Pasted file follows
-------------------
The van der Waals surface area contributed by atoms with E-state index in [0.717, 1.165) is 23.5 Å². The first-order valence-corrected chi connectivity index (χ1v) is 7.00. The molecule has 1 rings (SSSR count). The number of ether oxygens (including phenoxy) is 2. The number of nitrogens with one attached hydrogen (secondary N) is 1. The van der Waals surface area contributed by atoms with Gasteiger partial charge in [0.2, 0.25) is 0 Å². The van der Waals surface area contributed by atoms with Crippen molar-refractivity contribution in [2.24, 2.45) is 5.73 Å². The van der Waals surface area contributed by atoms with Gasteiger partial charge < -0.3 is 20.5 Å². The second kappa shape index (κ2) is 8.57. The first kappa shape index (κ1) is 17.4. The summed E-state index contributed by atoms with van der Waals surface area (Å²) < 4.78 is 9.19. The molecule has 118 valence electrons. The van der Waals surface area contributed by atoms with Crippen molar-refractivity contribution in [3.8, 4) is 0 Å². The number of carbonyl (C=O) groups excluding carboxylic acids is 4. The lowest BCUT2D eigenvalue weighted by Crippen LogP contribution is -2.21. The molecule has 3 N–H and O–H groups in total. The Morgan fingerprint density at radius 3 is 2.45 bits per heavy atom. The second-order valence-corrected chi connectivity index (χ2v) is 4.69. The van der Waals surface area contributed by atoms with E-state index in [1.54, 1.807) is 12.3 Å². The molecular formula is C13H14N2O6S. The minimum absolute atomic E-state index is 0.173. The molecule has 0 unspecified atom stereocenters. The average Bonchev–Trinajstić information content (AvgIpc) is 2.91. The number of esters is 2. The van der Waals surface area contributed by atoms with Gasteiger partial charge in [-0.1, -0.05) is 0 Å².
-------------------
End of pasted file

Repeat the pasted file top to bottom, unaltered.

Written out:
The van der Waals surface area contributed by atoms with E-state index in [0.717, 1.165) is 23.5 Å². The first-order valence-corrected chi connectivity index (χ1v) is 7.00. The molecule has 1 rings (SSSR count). The number of ether oxygens (including phenoxy) is 2. The number of nitrogens with one attached hydrogen (secondary N) is 1. The van der Waals surface area contributed by atoms with Gasteiger partial charge in [0.2, 0.25) is 0 Å². The van der Waals surface area contributed by atoms with Crippen molar-refractivity contribution in [2.24, 2.45) is 5.73 Å². The van der Waals surface area contributed by atoms with Gasteiger partial charge < -0.3 is 20.5 Å². The second kappa shape index (κ2) is 8.57. The first kappa shape index (κ1) is 17.4. The summed E-state index contributed by atoms with van der Waals surface area (Å²) < 4.78 is 9.19. The molecule has 118 valence electrons. The van der Waals surface area contributed by atoms with Crippen molar-refractivity contribution in [3.8, 4) is 0 Å². The number of carbonyl (C=O) groups excluding carboxylic acids is 4. The lowest BCUT2D eigenvalue weighted by Crippen LogP contribution is -2.21. The molecule has 3 N–H and O–H groups in total. The Morgan fingerprint density at radius 3 is 2.45 bits per heavy atom. The second-order valence-corrected chi connectivity index (χ2v) is 4.69. The van der Waals surface area contributed by atoms with E-state index in [1.54, 1.807) is 12.3 Å². The molecular formula is C13H14N2O6S. The minimum absolute atomic E-state index is 0.173. The molecule has 0 unspecified atom stereocenters. The average Bonchev–Trinajstić information content (AvgIpc) is 2.91. The number of esters is 2. The van der Waals surface area contributed by atoms with Gasteiger partial charge in [-0.1, -0.05) is 0 Å².